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Abducted: The Japanese Kidnapped by North Korea

EDITORIAL | Freed Victim Rallies Help to Resolve North Korea Abductions

Kaoru Hasuike, who was freed 21 years ago, tells young Japanese that North Korea "will not [have]...a bright future without resolving the abductions issue."



Kaoru Hasuike, a former abductee, addresses students at a junior high school in Niigata City on October 17. (© Sankei by Kenichi Honda)

Five victims of North Korea's abductions of Japanese citizens, including Kaoru Hasuike, now 66, were returned to Japanese soil by Pyongyang on October 15, 2002. Twenty-one years have already passed since they were freed.

However, Pyongyang has not responded to the desperate appeals of the families of the abductees remaining in North Korea for their immediate return to Japan. Furthermore, negotiations to resolve the abductions issue are making no progress. Pyongyang simply has announced that Megumi Yokota and the other remaining abductees are "dead."

Nonetheless, the abductions issue remains very much alive even now. 

Speaking at a gathering in Yonago City, Tottori Prefecture, on October 15, Hasuike said: "We must be resolved. If the surviving parents cannot be united with their children who are waiting to return home to Japan, then there can be no resolution of the problem."

Families of those identified as missing persons possibly related to North Korea are participating in a gathering with the Investigation Committee on October 21 in Shinjuku. (© Sankei by Kanata Iwasaki)

Time and Aging

Sakie Yokota, Megumi's mother, is already 87 years old. Keiko Arimoto's father Akihiro is 95 years old. They are the only parents of abductees officially acknowledged by the government who are still alive today. There is clearly no time to lose in bringing their loved ones home.

Hasuike also said, "We need to broadly raise public consciousness of the issue and show North Korea that it is being passed down, especially to the younger generations and the youngest generations."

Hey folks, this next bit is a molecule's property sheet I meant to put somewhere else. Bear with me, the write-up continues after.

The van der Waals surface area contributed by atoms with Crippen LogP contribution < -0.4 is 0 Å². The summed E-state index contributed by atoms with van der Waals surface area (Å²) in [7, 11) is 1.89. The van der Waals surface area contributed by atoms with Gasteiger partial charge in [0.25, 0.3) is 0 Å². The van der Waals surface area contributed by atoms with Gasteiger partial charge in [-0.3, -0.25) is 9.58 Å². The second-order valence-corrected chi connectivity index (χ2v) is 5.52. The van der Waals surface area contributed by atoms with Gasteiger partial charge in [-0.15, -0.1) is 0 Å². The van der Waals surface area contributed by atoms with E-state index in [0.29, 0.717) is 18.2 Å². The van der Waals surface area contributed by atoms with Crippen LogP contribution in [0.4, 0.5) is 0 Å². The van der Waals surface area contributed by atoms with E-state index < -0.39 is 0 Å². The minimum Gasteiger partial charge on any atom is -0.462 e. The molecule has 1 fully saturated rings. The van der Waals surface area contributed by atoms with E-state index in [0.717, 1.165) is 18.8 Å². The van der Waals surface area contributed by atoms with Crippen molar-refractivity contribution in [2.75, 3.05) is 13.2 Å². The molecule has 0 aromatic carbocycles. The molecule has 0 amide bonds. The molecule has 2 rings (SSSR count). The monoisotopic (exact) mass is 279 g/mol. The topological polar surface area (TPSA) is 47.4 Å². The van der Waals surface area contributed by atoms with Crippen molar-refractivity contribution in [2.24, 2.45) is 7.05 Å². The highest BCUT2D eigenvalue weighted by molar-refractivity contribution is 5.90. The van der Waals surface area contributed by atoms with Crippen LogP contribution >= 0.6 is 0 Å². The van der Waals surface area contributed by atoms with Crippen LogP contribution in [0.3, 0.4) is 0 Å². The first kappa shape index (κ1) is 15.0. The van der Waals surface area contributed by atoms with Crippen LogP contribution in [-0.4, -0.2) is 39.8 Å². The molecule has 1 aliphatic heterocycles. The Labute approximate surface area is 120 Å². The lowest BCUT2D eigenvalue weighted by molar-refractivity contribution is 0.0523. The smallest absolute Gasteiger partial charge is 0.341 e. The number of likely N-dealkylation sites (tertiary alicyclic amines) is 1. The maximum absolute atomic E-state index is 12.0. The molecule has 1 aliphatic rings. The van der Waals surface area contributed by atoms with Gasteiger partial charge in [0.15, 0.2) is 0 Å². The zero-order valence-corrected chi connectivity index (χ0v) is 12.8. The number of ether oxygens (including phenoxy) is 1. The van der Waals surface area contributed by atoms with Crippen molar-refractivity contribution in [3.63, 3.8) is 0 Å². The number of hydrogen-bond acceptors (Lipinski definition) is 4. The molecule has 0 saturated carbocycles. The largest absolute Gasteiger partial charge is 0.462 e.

A growing generation has no first-hand memory of the shocking images of Hasuike and others descending the ramp from the specially chartered plane at Haneda Airport when they returned from North Korea that fall day. Nonetheless, members of this generation, too, are highly conscious of the abductions issue.

Young generations who came after the abductions still know the meaning of the "Blue Ribbon" badge. It stands for the sea and sky between Japan and the abduction victims in North Korea.

Young Generations Know and Care

Reports of The Sankei Shimbun have been providing "special lectures" on the abductions issue for elementary and junior high schools in various regions. Many classes pepper them with questions non-stop.

For example, when asked the question, "North Korea says that Megumi and the others are 'dead,' so why does Japan keep saying 'send them home'?" 

The reporter will explain that information has come to light about Megumi being alive after the "date of death" alleged by North Korea. Also, her "remains" returned by Pyongyang were examined and found to be those of an entirely different person. 

Photos of Megumi Yokota as school children learn about the abduction of Megumi and other Japanese their age and a little older by North Korean agents. (© Sankei)

'What Can We Do to Help?'

There is one question that is invariably asked by the young students after their awareness has been refreshed: "What can we do to help?"

The answer is simple: They can talk a lot about the abductions issue with family members and friends. They should also think about the victims and their families and want to help them as soon as possible. And then say it out loud.


Mr Hasuike also answered this question during the recent gathering in Yonago. He said: "That is why we ask you to attend meetings like this and sign our petitions. That news will be sent by radio to North Korea."

Organizers believe that to spur the Japanese government to further action and make North Korea realize that, in Mr Hasuike's words, "it will not be able to envision a bright future without resolving the abductions issue," it is necessary to arouse the anger of all Japanese citizens.


(Read the editorial in Japanese.)

Author: Editorial Board, The Sankei Shimbun

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